As part of my latter responsibility, I went to Aleck's. Aleck's,
for me, was not one of those little places you stumble upon. It was
the type of place you knew about. In the '60s, it served as an
unofficial headquarters for the civil rights movement: Martin
Luther King Jr., Ralph Abernathy, and Andrew Young, among others,
would plot strategy over heaping plates of sauced ribs. It also
drew the cognoscenti of jazz, such as Miles Davis and Roberta
Flack. It had been written up in Time and Newsweek and visited by
network news media. It had ranked in Atlanta Magazine's "Best BBQ"
list year after year after year.
Despite its fame, I had no idea what to expect when I stepped off
the sidewalk and into Aleck's Barbecue Heaven. The place was a
dive. In front of the small open "kitchen" - actually a grill and
deep-fryer - was a small raised counter with a peeling Formica top
and, behind that, a few stools with rips in their red plastic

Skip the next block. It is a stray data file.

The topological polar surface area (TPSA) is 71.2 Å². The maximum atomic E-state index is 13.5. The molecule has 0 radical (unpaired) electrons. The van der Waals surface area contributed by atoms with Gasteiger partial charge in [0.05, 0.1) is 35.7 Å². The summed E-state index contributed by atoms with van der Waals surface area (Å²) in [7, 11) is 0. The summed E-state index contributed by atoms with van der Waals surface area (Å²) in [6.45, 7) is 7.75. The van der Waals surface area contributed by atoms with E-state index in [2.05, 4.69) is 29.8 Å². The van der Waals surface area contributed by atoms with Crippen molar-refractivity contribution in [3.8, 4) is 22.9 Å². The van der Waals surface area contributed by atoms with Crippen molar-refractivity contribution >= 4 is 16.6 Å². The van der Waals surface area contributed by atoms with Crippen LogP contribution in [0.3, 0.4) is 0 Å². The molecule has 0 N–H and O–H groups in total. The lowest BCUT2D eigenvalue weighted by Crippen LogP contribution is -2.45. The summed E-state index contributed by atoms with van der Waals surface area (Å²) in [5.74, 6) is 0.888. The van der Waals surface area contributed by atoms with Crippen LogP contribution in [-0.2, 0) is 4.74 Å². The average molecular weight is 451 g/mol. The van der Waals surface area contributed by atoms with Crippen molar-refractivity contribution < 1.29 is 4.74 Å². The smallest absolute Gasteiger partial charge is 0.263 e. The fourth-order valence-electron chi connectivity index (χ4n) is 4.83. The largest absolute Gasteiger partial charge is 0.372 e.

upholstery. A skinny aisle of cheap tile floor separated the stools
from four or five ragtag booths along the wall. A small
black-and-white TV with a crack running diagonally across it sat on
the near end of the coun-ter, tuned to a talk show. There was no
air conditioning, and it was hot inside because it was hot outside.
The air in the joint was heavy and greasy.
Anyone who appreciates a great dive knows exactly what I'm about to
say next: It was love at first sight.
I took a seat at the counter and ordered: ribs, yams, greens, and a
side of Brunswick stew, a thick flavorful concoction of lima beans,
corn, tomatoes, and chicken. I looked around while waiting for my
plate and noticed that one of the booths, the far one, had a wreath
in it and was dedicated to the memory of Dr. King. It occurred to
me that I was sitting where King or Miles Davis may have sat, and I